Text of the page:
Meta notes: Where to find my microchunks

If you get the feeling I haven’t been writing here as much lately, you’re right.

But I’m still out here, reading everything I can get my hands on and throwing up links left and right.  They’re just not always where you’re expecting them, eh?

So then, if the meager postings to Delicious you find on the right sidebar and in the usual spot aren’t satisfying your link-devouring needs, take a glance at my shared Google Reader thingie from time to time (three-month-old + keyboard shortcuts = happiness).  Those also show up on my Facebook profile, along with just about everything else I do in the known online universe.

And yes, you can easily find me on Twitter and/or Pownce, if you’re into that sort of thing.

Flickr Pro and the freemium business model for newspapers

Given the recent developments around our house and the logical uptick in uploading to Flickr, I went ahead and took the $24.95/yr plunge.

What I get for my money: Unlimited uploading, unlimited image storage, unlimited bundling and feeding of images, and all the old stuff that had been pushed out of my top 200 by the new stuff has come back to life, which means you can once again see any and all of my vacation pictures from the last few years. I know, it’s ahrd to contain your excitement.

But the fact that I finally laid down some cash for a service I had used for free for a few years started the wheels turning in my head.

The question, as always: What are your online newspaper readers willing to pay for?

I’ve bitched and moaned about TimesSelect being a backwards way to pull your opinion leaders out of the public forum and hide them behind a paywall, but I’m starting to get over it. After all, it’s the News that Everyman needs, and that stays out in public where he can get at it.

But when we want just a little bit more, there it is, available for a price.

Freemium.

It’s the business model that makes Flickr and Feedburner and WordPress.com viable and perhaps profitable.

Create a tool that millions of users can play with for free, but make sure there are premium features they can pay just a little bit more to access. Make them look cool. Call them “Pros.”

Sooooooo if you’re not a big regional paper with a stable of columnists you can pull behind a paywall, what are the features that can get readers to shell out that little bit of cash?

It’s a damn fine question. There might be easy answers when it comes to classified advertising, but not news content. What exclusive content are you willing to pull out of the hands of the masses?

A framework for networked journalism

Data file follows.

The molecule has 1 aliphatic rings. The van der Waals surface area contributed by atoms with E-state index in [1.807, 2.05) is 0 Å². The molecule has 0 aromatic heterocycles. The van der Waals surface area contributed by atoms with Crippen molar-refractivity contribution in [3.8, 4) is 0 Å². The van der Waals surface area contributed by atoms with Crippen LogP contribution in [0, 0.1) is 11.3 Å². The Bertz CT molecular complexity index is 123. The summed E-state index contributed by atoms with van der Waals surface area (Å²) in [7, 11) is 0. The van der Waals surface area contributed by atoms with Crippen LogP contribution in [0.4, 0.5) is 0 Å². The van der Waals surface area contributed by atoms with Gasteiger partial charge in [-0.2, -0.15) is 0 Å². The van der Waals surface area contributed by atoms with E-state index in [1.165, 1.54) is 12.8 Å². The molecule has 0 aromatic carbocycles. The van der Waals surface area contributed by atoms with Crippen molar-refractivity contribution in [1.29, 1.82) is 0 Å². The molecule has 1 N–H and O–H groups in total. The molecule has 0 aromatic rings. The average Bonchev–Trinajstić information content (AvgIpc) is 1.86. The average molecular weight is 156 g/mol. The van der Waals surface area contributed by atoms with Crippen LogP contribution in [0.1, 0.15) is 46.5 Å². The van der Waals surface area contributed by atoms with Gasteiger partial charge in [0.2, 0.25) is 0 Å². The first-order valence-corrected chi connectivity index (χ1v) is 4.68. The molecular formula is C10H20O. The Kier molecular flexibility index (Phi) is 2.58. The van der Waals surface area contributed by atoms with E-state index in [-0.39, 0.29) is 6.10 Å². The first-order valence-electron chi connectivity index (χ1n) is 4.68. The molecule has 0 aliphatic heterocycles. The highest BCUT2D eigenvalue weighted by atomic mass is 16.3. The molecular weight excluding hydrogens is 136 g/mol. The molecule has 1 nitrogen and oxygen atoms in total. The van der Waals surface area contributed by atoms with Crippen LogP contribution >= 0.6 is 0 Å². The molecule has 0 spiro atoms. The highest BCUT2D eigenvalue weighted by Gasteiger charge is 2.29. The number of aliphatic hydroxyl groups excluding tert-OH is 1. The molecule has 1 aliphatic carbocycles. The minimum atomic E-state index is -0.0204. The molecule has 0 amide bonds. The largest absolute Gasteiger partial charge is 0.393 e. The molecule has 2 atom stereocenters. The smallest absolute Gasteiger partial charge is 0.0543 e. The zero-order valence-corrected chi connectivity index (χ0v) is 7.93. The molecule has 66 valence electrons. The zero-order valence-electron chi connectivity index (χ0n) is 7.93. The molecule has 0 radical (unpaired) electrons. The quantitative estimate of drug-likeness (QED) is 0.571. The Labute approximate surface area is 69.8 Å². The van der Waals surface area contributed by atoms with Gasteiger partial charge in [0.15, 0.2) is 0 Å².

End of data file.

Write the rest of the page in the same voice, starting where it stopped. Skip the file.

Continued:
Jay Rosen lays all his cards on the table, posting his plans for NewAssignment.net, a to-be-constructed site where reporters and The People Formerly Known As The Audience can party together.

And by “party together,” I mean the masses can use all their social bookmarking/tagging/networking power to point to the stories they want to see covered more and/or better.

So instead of using all these great new Web 2.0 tools to let “users” point other people to the already-extant content they like (a la Digg, Newsvine, etc.), Jay is proposing we use the new toolbox to let “readers” be the assignment editors, pushing for the stories they want to know more about.

But more than that, now the “readers” get to play along at home, doing some distributed journalism of their own, for example, tracking the price of a prescription drug in their neighborhoods to figure out whether it’s being priced differently in different parts of the country. From Jay’s example:

The users help find out what a drug costs “everywhere.” It would be hard for a reporter to do that alone. Journalists are hired to get answers to questions developed by users, filtered through editors, who in turn enforce a certain standard of excellence, fairness and transparency that is indistinguishable from New Assignment’s reputation.

The masses of interested citizens drives not only story selection, but provides a paid journalist with information and ammunition to seek out the answers to their questions.

There’s plenty more of this in Jay’s post.

For even more, listen to the Citizen Journalism session from last month’s Bloggercon.

Best of Web 2.0

“What’s Web 2.0?” you ask.

“We’re still working on Web 1.0,” you say.

Okay, whatever, check out this easy-to-read, plain-language list of useful tools you can find on the Internet these days. If you haven’t used Flickr or Delicious, now’s the time. If you’ve never seen a Google Map, check it out.

These are tools for searching, bookmarking, and collaboration. Sound educational? It should.